Digital technologies are revolutionizing the way we access information, financing, and networks—all critical tools for fully participating in the global economy. Yet, these technologies, most notably internet connectivity and mobile phones, are not reaching all people equally. In recognition of International Women’s Day, we are looking at one of the most pressing barriers women face to their economic advancement—the gender digital divide—and how DAI is addressing this problem through the U.S. Agency for International Development’s W-GDP WomenConnect Challenge, implemented by DAI’s Digital Frontiers project. (For the latest information, please read our most recent newsletter).
Why Should We Care About the Gender Digital Divide?
The gender digital divide is the gap between women’s and men’s information and communications technology (ICT) access and use. While 2019 saw record highs for internet adoption and mobile phone ownership—just over half of the world’s population is now online and an estimated 82 percent of women own mobile phones—the figures still show staggering gaps in access for women in many regions of the world.
The GSMA Mobile Gender Gap Report 2020 highlights that more than 300 million fewer women than men access the mobile internet in low- and middle-income countries, and smartphone ownership, a principal way of accessing the internet, is 20 percent lower for women than men. Of the reported 393 million women still without mobile phones, the majority of those are in Southeast Asia (207 million) and sub-Saharan Africa (74 million).
When women are kept offline, everyone is worse off. Digital technologies serve as a vital gateway for women to access the tools and resources needed to start and fund businesses, reach new markets, learn life-saving health information, engage civically, discover new ideas and concepts, build confidence, and gain essential skills for the digital age. Their ability to contribute to their families and the global community is significantly enhanced with greater access and productive use of ICT. GSMA estimates that closing the gender divide in mobile internet use in low- and middle- income countries could generate an additional $700 billion in GDP growth.
While the gap has been closing in some regions, progress overall has slowed suggesting that reaching the last mile of women now offline will require increased creativity and intention as these segments are typically more rural, less educated, and face greater economic and socio-cultural barriers to getting online. Recognizing that the inclusion of women in the digital economy is beneficial for all, it is imperative that the development community, governments, and the private sector continue to make equal access for men and women to digital technologies a priority for their initiatives and programming.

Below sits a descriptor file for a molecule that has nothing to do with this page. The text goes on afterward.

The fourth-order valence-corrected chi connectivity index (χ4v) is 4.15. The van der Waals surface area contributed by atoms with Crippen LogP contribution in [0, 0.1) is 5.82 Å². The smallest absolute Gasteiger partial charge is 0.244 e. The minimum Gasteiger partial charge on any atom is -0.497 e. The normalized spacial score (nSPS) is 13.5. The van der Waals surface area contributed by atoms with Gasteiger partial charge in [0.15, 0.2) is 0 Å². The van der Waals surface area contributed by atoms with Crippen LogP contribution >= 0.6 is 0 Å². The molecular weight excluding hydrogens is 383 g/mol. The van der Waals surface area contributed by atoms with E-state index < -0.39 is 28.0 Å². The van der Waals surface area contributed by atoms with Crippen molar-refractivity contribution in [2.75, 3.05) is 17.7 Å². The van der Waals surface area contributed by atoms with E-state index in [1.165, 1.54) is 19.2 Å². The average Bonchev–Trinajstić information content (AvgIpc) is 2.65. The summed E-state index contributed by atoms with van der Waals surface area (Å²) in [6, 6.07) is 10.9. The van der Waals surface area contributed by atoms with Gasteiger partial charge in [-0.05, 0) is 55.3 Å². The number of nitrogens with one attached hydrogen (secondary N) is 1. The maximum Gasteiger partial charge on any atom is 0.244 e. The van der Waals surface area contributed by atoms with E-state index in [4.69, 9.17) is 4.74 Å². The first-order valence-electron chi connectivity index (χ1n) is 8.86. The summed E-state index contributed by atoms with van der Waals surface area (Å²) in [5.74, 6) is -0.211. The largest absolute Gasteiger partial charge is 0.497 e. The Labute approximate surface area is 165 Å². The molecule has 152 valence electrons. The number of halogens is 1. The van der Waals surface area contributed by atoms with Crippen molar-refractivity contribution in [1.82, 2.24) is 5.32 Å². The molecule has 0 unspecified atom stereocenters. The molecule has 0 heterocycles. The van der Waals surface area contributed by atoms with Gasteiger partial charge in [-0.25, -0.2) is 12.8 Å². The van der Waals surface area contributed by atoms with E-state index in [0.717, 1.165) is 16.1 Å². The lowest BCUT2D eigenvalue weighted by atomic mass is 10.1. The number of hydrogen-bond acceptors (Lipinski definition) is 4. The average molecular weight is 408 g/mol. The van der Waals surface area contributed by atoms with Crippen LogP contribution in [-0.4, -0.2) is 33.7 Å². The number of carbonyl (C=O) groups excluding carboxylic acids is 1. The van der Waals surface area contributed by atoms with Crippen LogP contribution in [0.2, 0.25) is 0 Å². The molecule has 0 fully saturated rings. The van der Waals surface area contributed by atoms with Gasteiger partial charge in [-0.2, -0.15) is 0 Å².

What is DAI Doing to Bridge the Divide?
DAI has been working to address this gap and bridge the divide over the past several years. Currently, DAI’s Digital Frontiers project is implementing an innovative program that seeks to move women’s exclusion from the benefits of ICT from the sidelines to being a driving force and target for effective, long term poverty reduction.
Launched in 2018 by Advisor to the President Ivanka Trump and USAID Administrator Mark Green, the W-GDP WomenConnect Challenge (WCC) is a global call for solutions to improve women’s participation in everyday life by meaningfully changing the ways women and girls access and use technology. Two years after the launch, we have implemented two Challenge rounds and worked with USAID to award more than $2.9 million to 12 grantees working in 14 countries.
WCC grantee Humanitarian OpenStreetMap Team (HOT) partners with schools in Peru to train students to use mapping and surveying tools to raise the awareness of local policymakers about gender-based issues in their community. Photo credit: GAL Group.
WCC is unique in that it focuses both on connectivity and digital solutions with an emphasis on addressing the social and cultural norms that keep women offline and under-empowered. The nine WCC projects in round one are in full swing and each is testing a unique solution with potential for local and global impact. From setting up women-led community internet infrastructure, to working with families, religious leaders, and other powerholders in communities to support greater technology use for women, we are learning firsthand what it takes to meaningfully shift the underlying norms that exacerbate the gender digital divide. See our newsletter for exciting updates on the initiatives and progress of our nine round one grantees.
To realize the full transformative value of getting women online, we need development agencies, technology companies, governments, and communities to come together to create the conditions and norms that remove barriers to meaningful access and use of digital technology for women. As the first round of WCC comes to a close this year, we look forward to sharing more lessons learned and evidence-based insights about how to address the gender digital divide so that we can collectively work to close the gap for good.
Visit the WomenConnect Challenge website to learn more about our grantees and access additional resources about the gender digital divide.